Escaping prison is a cinematic trope that yields as much quality filmmaking, such as Jacques Baker’s Le Trou, as it does-bottom of-the-barrel cinema (see William Beaudine’s Men of San Quentin, if you truly dare). Today, another prison escape movie gets tossed into the fray as Michael Noer’s Papillon gets its first trailer.
Papillon, starring Rami Malek and Charlie Hunnam, is a retelling of the same true story that Franklin J. Schaffner’s film of the same name is based on—that film starred Steve McQueen and Dustin Hoffman. This new adaptation also follows closely the autobiographies Papillon and Banco, and it tells the tale of how Henri “Papillon” Charrière (Hunnam), a Parisian safecracker, and Louis Dega (Malek), a convicted counterfeiter, helped each other to escape. Dega has the money to fund their escape plan and, in return, Charrière offers Dega protection from the dangers of prison life.
The trailer shows how these men come to meet and the hell that they endure while serving time at a penal colony in French Guiana. Yet, the film seems to be relatively unlike a lot of other prison or prison escape dramas, for it has an aura of magical realism that slowly washes over the trailer as these men’s minds seem to fracture, if ever so slightly, as they endure what becomes of the human experience when left at the far side of the world. A character says, “Strange things happen there, especially to those who cling to hope,” and that seems to be an eleven-word distillation of what this trailer and movie have to offer, both tonally and thematically. To what ends will the human body and mind go to survive, and how does one find hope where there genuinely is none? This question, while thematically base, could make for an interesting film, given that the question’s answer is as intriguing as the trailer for Papillon makes it out to be.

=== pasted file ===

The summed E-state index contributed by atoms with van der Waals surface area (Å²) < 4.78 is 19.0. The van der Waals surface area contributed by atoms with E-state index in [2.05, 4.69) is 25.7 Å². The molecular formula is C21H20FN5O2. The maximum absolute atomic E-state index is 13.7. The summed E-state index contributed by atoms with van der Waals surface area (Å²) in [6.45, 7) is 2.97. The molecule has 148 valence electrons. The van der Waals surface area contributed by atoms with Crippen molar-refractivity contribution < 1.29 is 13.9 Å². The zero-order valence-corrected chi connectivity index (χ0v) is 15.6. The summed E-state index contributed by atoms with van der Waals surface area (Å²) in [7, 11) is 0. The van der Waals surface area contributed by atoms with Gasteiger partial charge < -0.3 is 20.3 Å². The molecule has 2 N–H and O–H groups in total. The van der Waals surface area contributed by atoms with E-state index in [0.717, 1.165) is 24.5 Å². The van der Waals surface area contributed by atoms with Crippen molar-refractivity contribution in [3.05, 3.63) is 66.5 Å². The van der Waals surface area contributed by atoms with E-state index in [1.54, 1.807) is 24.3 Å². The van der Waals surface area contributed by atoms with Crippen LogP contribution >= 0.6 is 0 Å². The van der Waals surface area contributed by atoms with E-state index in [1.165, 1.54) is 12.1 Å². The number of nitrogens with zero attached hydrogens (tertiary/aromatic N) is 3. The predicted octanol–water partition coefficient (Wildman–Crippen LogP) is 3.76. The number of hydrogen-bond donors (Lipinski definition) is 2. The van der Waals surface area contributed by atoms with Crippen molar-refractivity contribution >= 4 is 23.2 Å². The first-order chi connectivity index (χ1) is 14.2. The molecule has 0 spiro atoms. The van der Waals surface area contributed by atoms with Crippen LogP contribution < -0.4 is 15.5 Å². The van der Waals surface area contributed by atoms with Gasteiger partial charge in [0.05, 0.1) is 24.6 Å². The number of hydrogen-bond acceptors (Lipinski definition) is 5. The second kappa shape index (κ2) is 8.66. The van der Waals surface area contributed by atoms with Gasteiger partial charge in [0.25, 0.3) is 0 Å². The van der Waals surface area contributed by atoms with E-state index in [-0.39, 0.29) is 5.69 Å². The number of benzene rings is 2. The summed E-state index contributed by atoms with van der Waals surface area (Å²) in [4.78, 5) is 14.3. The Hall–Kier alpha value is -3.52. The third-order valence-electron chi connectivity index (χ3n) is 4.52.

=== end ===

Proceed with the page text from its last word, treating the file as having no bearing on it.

Papillon is directed by Noer, based on an adapted screenplay by Aaron Guzikowski. Appearing alongside the film’s stars Malek and Hunnam are Tommy Flanagan, Eve Hewson and Roland Moller.
Papillon opens on Aug. 24 via Bleecker Street. See the first trailer below.